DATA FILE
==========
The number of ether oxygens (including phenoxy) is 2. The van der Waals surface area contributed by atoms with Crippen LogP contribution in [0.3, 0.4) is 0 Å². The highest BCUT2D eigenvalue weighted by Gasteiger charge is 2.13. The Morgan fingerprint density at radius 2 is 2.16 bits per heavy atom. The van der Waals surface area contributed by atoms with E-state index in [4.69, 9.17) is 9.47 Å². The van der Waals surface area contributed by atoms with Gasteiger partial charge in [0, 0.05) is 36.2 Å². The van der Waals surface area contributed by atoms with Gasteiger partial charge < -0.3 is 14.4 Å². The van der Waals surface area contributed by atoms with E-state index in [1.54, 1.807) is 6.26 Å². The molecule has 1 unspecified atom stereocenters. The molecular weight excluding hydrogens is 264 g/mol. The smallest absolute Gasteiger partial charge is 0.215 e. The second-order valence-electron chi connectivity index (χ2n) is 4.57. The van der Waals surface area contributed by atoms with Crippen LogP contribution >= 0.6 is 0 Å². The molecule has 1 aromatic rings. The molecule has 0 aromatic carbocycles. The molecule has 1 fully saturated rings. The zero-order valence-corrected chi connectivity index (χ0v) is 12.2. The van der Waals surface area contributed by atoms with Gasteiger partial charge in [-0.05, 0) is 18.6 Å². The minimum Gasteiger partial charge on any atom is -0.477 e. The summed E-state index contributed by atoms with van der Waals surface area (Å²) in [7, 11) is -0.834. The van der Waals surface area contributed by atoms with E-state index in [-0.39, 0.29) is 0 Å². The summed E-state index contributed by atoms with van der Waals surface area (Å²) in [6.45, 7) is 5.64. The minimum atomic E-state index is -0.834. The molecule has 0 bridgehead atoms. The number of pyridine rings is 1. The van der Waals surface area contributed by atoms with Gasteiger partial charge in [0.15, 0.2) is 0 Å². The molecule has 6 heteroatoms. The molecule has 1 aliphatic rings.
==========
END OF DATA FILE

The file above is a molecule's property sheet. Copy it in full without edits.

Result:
The number of ether oxygens (including phenoxy) is 2. The van der Waals surface area contributed by atoms with Crippen LogP contribution in [0.3, 0.4) is 0 Å². The highest BCUT2D eigenvalue weighted by Gasteiger charge is 2.13. The Morgan fingerprint density at radius 2 is 2.16 bits per heavy atom. The van der Waals surface area contributed by atoms with E-state index in [4.69, 9.17) is 9.47 Å². The van der Waals surface area contributed by atoms with Gasteiger partial charge in [0, 0.05) is 36.2 Å². The van der Waals surface area contributed by atoms with Gasteiger partial charge < -0.3 is 14.4 Å². The van der Waals surface area contributed by atoms with E-state index in [1.54, 1.807) is 6.26 Å². The molecule has 1 unspecified atom stereocenters. The molecular weight excluding hydrogens is 264 g/mol. The smallest absolute Gasteiger partial charge is 0.215 e. The second-order valence-electron chi connectivity index (χ2n) is 4.57. The van der Waals surface area contributed by atoms with Crippen LogP contribution >= 0.6 is 0 Å². The molecule has 1 aromatic rings. The molecule has 0 aromatic carbocycles. The molecule has 1 fully saturated rings. The zero-order valence-corrected chi connectivity index (χ0v) is 12.2. The van der Waals surface area contributed by atoms with Gasteiger partial charge in [-0.05, 0) is 18.6 Å². The minimum Gasteiger partial charge on any atom is -0.477 e. The summed E-state index contributed by atoms with van der Waals surface area (Å²) in [7, 11) is -0.834. The van der Waals surface area contributed by atoms with E-state index in [-0.39, 0.29) is 0 Å². The summed E-state index contributed by atoms with van der Waals surface area (Å²) in [6.45, 7) is 5.64. The minimum atomic E-state index is -0.834. The molecule has 0 bridgehead atoms. The number of pyridine rings is 1. The van der Waals surface area contributed by atoms with Gasteiger partial charge in [0.15, 0.2) is 0 Å². The molecule has 6 heteroatoms. The molecule has 1 aliphatic rings.